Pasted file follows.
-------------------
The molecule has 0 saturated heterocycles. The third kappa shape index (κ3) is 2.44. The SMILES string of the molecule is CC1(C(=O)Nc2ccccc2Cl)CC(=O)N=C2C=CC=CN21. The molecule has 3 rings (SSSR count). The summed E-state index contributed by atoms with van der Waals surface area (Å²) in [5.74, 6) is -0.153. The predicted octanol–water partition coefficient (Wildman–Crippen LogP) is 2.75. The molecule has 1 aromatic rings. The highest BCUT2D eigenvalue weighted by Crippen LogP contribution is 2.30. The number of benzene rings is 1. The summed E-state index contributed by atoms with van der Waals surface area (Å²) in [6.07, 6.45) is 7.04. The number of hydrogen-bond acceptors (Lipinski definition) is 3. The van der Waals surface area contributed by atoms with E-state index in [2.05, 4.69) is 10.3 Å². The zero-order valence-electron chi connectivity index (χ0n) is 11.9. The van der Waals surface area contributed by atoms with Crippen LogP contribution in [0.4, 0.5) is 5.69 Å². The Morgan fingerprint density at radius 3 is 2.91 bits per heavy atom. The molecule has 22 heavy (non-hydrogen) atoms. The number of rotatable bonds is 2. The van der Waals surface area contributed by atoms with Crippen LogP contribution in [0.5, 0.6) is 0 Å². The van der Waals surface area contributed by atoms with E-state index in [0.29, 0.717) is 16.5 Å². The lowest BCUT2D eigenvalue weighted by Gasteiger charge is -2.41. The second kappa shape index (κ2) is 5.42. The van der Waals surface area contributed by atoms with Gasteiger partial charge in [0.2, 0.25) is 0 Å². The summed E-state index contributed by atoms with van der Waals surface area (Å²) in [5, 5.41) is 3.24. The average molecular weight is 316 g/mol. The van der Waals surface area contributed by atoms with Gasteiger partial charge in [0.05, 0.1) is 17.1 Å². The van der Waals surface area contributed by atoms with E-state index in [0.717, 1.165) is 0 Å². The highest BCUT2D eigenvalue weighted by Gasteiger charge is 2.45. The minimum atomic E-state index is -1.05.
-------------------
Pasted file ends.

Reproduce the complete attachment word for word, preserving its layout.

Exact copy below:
The molecule has 0 saturated heterocycles. The third kappa shape index (κ3) is 2.44. The SMILES string of the molecule is CC1(C(=O)Nc2ccccc2Cl)CC(=O)N=C2C=CC=CN21. The molecule has 3 rings (SSSR count). The summed E-state index contributed by atoms with van der Waals surface area (Å²) in [5.74, 6) is -0.153. The predicted octanol–water partition coefficient (Wildman–Crippen LogP) is 2.75. The molecule has 1 aromatic rings. The highest BCUT2D eigenvalue weighted by Crippen LogP contribution is 2.30. The number of benzene rings is 1. The summed E-state index contributed by atoms with van der Waals surface area (Å²) in [6.07, 6.45) is 7.04. The number of hydrogen-bond acceptors (Lipinski definition) is 3. The van der Waals surface area contributed by atoms with E-state index in [2.05, 4.69) is 10.3 Å². The zero-order valence-electron chi connectivity index (χ0n) is 11.9. The van der Waals surface area contributed by atoms with Crippen LogP contribution in [0.4, 0.5) is 5.69 Å². The Morgan fingerprint density at radius 3 is 2.91 bits per heavy atom. The molecule has 22 heavy (non-hydrogen) atoms. The number of rotatable bonds is 2. The van der Waals surface area contributed by atoms with Crippen LogP contribution in [0.5, 0.6) is 0 Å². The van der Waals surface area contributed by atoms with E-state index in [0.29, 0.717) is 16.5 Å². The lowest BCUT2D eigenvalue weighted by Gasteiger charge is -2.41. The second kappa shape index (κ2) is 5.42. The van der Waals surface area contributed by atoms with Gasteiger partial charge in [0.2, 0.25) is 0 Å². The summed E-state index contributed by atoms with van der Waals surface area (Å²) in [5, 5.41) is 3.24. The average molecular weight is 316 g/mol. The van der Waals surface area contributed by atoms with Gasteiger partial charge in [0.05, 0.1) is 17.1 Å². The van der Waals surface area contributed by atoms with E-state index in [0.717, 1.165) is 0 Å². The highest BCUT2D eigenvalue weighted by Gasteiger charge is 2.45. The minimum atomic E-state index is -1.05.